Bcy1-GFP fluorescence was first quantified manually by percent cells with prominent nuclear localization. Additionally, a profile of Bcy1-GFP intensity was measured using ImageJ Software and compressed z-stack images [101]. A 60 unit (6.23 μm) long line was placed across the nucleus of the cell (centred on the nucleus), and Plot Profile analysis was performed to give the fluorescent intensity value of pixels along the line. This was repeated for three biological replicates of 25 cells for each sample. The mean of all replicates was plotted on a representative graph for sample comparison.

Serial dilution spot assays

Cultures were grown to mid log in YPD before being diluted to an OD600 of 0.1 and three 10-fold serial dilutions (0.01, 0.001, 0.0001). 5 μL of the serial dilutions were spotted onto the indicated plates. To make drug plates, a stock solution of antimycin A (Sigma) was created in 95% Ethanol and was used to create final plates with a concentration of 5 ng/mL. Iodine staining was performed after dot assay growth as described below.

Glycogen assays

For analysis by iodine staining, spot assays were prepared as above and iodine glycogen assays were performed as previously described [102]. After 24 hours of growth on plain YPD, plates were inverted over iodine crystals for 3–5 minutes, exposing the yeast to the vapours and causing them to stain relative to the abundance of glycogen.

Quantitative measurements of glycogen were assessed by extracting glycogen from cells and treating extracts with amyloglucosidase. This enzyme breaks down glycogen into glucose which can then be measured directly. Cultures of yeast were grown in 100 mL to mid log and a volume of yeast equivalent to 25 ODs was spun down to collect a yeast pellet. Pellets were washed twice in water prior to being flash frozen in liquid nitrogen and stored at -80°C. Pellets were thawed in 500 uL of 0.25 M Na2CO3, vortexed, and boiled at 95oC for 4h. Glycogen (Sigma) was used as a control. The pH of the samples was adjusted by adding 300ul of 1M acetic acid and 1200 ul 0.2M NaOAc pH 5.2. Half of the sample was kept as the no enzyme control and to the other half 20 ul of 20mg/ml amyloglucosidase (Sigma, 10115, 70U/mg protein) was added prior to an overnight incubation at 57°C overnight.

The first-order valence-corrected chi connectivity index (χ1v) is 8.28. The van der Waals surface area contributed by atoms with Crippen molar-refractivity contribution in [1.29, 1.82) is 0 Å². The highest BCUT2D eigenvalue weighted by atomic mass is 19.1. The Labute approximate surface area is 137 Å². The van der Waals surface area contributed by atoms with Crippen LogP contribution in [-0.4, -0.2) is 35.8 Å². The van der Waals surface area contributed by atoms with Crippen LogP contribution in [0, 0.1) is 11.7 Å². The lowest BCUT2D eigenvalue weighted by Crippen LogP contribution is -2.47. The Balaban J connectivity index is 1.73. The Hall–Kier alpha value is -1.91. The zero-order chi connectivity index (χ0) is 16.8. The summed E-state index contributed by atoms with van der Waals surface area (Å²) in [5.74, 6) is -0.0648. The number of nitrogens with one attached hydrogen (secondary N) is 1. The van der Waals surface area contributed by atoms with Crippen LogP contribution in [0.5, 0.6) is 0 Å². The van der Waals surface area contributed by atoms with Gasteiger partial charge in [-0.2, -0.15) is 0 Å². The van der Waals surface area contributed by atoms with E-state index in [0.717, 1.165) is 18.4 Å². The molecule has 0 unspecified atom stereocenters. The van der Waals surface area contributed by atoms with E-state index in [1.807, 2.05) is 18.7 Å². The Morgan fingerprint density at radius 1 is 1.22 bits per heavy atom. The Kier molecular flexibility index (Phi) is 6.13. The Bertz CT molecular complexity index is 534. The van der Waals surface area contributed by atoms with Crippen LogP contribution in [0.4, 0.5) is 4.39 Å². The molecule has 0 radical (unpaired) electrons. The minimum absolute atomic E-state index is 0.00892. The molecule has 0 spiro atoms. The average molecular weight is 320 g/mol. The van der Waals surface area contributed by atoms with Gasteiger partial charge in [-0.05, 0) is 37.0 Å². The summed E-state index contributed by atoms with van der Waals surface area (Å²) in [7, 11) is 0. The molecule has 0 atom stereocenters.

The digested samples were centrifuged, and supernatants were collected. The glucose released by digestion in each sample was diluted and analyzed using the Glucose Colorimetric/Fluorometric assay kit (Biovision, K606) according to the manufacturer’s protocol.

Growth curve analysis

Cultures were grown to mid log in YPD before being diluted to an OD600 of 0.1 in YPD. 200uL of this dilution was plated into a BioScreen C honeycomb plate. The plate was incubated at 30°C for 48h in a BioScreen C plate reader which collected OD600 readings every 15 minutes. Growth curve data was averaged for 3 technical replicates then 3 biological replicates and plotted for the first 24 hours. The doubling time for each strain was calculated based on the slope of the log (OD600) curve during log growth of the strain (between 3 and 7.5 hours). Doubling time = Δt*Log (2)/ (Log (OD600@t2/OD600@t1)).

Quantitative western blot

Yeast strains were grown overnight in YPD and diluted into 50 mL cultures in the morning to an OD600 of 0.1. Cells were harvested at mid log and whole cell extracts were collected as previously described [20]. Briefly, cells were collected by centrifugation and pellets were flash frozen in liquid nitrogen and stored at -80°C. The cell pellets were thawed in 3x the pellet volume of lysis buffer (20 mM HEPES, pH 7.4, 0.1% Tween 20, 2 mM MgCl2, 300 mM NaCl, protease inhibitor cocktail [P-8215; Sigma]) and lysed using bead beating 6 times for 1 minute with an equal volume of glass beads (Fisher 35–5350). Whole cell extracts were collected by centrifugation and quantified using a Bradford assay. In the case of glucose starvation, cultures were grown to mid log, spun down and washed 2x in YP (glucose free) media and resuspended in YP for 1 hour of growth at 30°C before collecting pellets and freezing as above.